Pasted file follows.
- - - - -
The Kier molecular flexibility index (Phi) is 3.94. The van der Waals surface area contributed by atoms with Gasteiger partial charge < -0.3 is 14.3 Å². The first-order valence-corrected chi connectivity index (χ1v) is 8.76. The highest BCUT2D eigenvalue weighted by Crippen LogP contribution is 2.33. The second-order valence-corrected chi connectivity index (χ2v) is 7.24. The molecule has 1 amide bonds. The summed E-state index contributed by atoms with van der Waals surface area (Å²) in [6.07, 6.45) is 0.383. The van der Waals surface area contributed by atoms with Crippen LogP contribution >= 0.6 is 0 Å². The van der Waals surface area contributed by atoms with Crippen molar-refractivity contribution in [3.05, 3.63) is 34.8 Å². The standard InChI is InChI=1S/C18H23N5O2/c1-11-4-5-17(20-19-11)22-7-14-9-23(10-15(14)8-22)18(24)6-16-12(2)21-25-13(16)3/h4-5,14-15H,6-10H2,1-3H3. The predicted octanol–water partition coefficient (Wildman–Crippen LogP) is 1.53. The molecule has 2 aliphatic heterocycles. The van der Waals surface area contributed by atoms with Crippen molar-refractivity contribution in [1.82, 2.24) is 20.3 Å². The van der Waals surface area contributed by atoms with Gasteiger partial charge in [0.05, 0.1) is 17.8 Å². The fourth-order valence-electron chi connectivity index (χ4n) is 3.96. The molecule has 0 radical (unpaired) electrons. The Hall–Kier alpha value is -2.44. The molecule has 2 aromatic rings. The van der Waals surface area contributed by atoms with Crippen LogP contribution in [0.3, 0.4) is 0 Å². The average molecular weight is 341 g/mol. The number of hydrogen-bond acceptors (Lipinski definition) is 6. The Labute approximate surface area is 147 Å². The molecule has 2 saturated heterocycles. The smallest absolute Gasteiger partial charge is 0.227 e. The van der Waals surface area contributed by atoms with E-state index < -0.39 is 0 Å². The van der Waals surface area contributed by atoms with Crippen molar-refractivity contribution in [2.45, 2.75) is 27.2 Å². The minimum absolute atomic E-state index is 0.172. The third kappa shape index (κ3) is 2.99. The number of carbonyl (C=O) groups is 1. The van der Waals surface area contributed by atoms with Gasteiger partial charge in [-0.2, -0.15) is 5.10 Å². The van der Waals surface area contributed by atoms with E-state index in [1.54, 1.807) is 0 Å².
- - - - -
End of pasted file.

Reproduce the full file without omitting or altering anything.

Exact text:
The Kier molecular flexibility index (Phi) is 3.94. The van der Waals surface area contributed by atoms with Gasteiger partial charge < -0.3 is 14.3 Å². The first-order valence-corrected chi connectivity index (χ1v) is 8.76. The highest BCUT2D eigenvalue weighted by Crippen LogP contribution is 2.33. The second-order valence-corrected chi connectivity index (χ2v) is 7.24. The molecule has 1 amide bonds. The summed E-state index contributed by atoms with van der Waals surface area (Å²) in [6.07, 6.45) is 0.383. The van der Waals surface area contributed by atoms with Crippen LogP contribution >= 0.6 is 0 Å². The van der Waals surface area contributed by atoms with Crippen molar-refractivity contribution in [3.05, 3.63) is 34.8 Å². The standard InChI is InChI=1S/C18H23N5O2/c1-11-4-5-17(20-19-11)22-7-14-9-23(10-15(14)8-22)18(24)6-16-12(2)21-25-13(16)3/h4-5,14-15H,6-10H2,1-3H3. The predicted octanol–water partition coefficient (Wildman–Crippen LogP) is 1.53. The molecule has 2 aliphatic heterocycles. The van der Waals surface area contributed by atoms with Crippen molar-refractivity contribution in [1.82, 2.24) is 20.3 Å². The van der Waals surface area contributed by atoms with Gasteiger partial charge in [0.05, 0.1) is 17.8 Å². The fourth-order valence-electron chi connectivity index (χ4n) is 3.96. The molecule has 0 radical (unpaired) electrons. The Hall–Kier alpha value is -2.44. The molecule has 2 aromatic rings. The van der Waals surface area contributed by atoms with Crippen LogP contribution in [0.3, 0.4) is 0 Å². The average molecular weight is 341 g/mol. The number of hydrogen-bond acceptors (Lipinski definition) is 6. The Labute approximate surface area is 147 Å². The molecule has 2 saturated heterocycles. The smallest absolute Gasteiger partial charge is 0.227 e. The van der Waals surface area contributed by atoms with E-state index < -0.39 is 0 Å². The van der Waals surface area contributed by atoms with Crippen molar-refractivity contribution in [2.45, 2.75) is 27.2 Å². The minimum absolute atomic E-state index is 0.172. The third kappa shape index (κ3) is 2.99. The number of carbonyl (C=O) groups is 1. The van der Waals surface area contributed by atoms with Gasteiger partial charge in [-0.2, -0.15) is 5.10 Å². The van der Waals surface area contributed by atoms with E-state index in [1.54, 1.807) is 0 Å².